• Transsexuals, transvestites and others thought to have what Russia considers to be “sexual disorders” have been barred from driving in the country for “medical reasons” under new road safety regulations.

Americas

  • More than a decade after a series of shootings and bombings in the Jerusalem area, a trial is slated this week in New York to determine whether the Palestine Liberation Organization and Palestinian Authority should pay up to $1 billion to victims.
  • Egyptian-born imam Abu Hamza al-Masri has been sentenced to life in prison after being found guilty of terrorism charges last year.

UN/World

  • The United Nations is immune from a lawsuit seeking compensation for victims of a deadly cholera outbreak in Haiti, a US judge said in dismissing a case that government lawyers said could open international body to an onslaught of litigation.
  • Hundreds of civilians were massacred in two separate incidents in South Sudan last year in which victims were targeted for their ethnicity, nationality or political views, possibly amounting to war crimes, the United Nations said in a report on Friday.

Events and Announcements: January 11, 2015

by Jessica Dorsey

Events

  • On Wednesday, 28 January 2015, the International Humanitarian and Criminal Law Platform of the T.M.C. Asser Instituut and PAX are hosting the launch of the report: ‘Unacceptable Risk: Use of explosive weapons in populated areas through the lens of three cases before the ICTY’ at 7:00 in the evening at the T.M.C. Asser Instituut in The Hague. More information can be found here. To register, please send an e-mail with your name, organisation and affiliation to conferencemanager [at] asser [dot] nl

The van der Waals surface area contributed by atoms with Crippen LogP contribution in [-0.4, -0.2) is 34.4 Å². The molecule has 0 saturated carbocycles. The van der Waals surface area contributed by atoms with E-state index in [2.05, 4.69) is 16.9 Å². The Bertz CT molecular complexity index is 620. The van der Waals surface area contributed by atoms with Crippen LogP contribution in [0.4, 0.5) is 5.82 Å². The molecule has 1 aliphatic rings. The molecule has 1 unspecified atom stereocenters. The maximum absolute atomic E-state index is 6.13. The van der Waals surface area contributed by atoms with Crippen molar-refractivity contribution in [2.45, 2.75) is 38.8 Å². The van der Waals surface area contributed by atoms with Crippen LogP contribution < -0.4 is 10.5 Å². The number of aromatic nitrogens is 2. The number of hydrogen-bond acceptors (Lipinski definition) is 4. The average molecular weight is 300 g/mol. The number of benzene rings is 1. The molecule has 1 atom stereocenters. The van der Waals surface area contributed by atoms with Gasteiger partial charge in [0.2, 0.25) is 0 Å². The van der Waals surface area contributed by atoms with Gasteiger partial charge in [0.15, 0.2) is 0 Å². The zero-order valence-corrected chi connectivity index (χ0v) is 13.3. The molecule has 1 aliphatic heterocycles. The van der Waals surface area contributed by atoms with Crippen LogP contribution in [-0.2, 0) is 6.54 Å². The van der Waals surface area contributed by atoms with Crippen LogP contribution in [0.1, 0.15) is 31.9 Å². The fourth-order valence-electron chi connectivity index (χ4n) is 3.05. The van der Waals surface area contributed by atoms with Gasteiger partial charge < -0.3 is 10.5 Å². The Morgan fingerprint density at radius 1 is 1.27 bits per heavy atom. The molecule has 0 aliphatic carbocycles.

• The Wilson Center will host a panel on Wednesday, 26 February 2015 to examine practical suggestions for reform of the current system of resolving international investment treaty disputes. The increase in cases against States and their challenge to public policy measures has generated a strong debate, usually framed by complaints about a perceived lack of legitimacy, consistency and predictability. While some ideas have been proposed for improvement, there has never before been a book systematically focusing on constructive paths forward. The new volume launched with this panel discussion features 38 chapters by almost 50 leading contributors, all offering concrete proposals to improve the ISDS system for the 21st century. Registration begins at 8:30 am. More information can be found here.

Calls for Papers

  • The programme chairs of the 9th Pan-European Conference on International Relations invite paper, panel, and roundtable proposals for submission to any of the 64 sections on the 2015 programme. All sections welcome individual paper proposals, and most welcome panel/roundtable proposals as well – please contact section chairs to inquire about this. Each 105-minute panel/roundtable should comprise five papers/presenters plus a discussant who will also act as panel/roundtable chair. Proposals (with abstracts of 200 words maximum) must be submitted no later than 15th January 2015, via the online submission system: www.conftool.pro/paneuropean2015 . More information about the conference can be found here.
  • Professor Ole Kristian Fauchald and Postdoctoral Fellow Daniel Behn of PluriCourts invite scholars to submit paper proposals papers for a roundtable discussion on measuring judicial responses to legitimacy crises that a number of international courts and tribunals have experienced in recent years, during the ESIL Conference, 10-12 September. The deadline is 25 January. More information about the call can be found here, and the conference, here.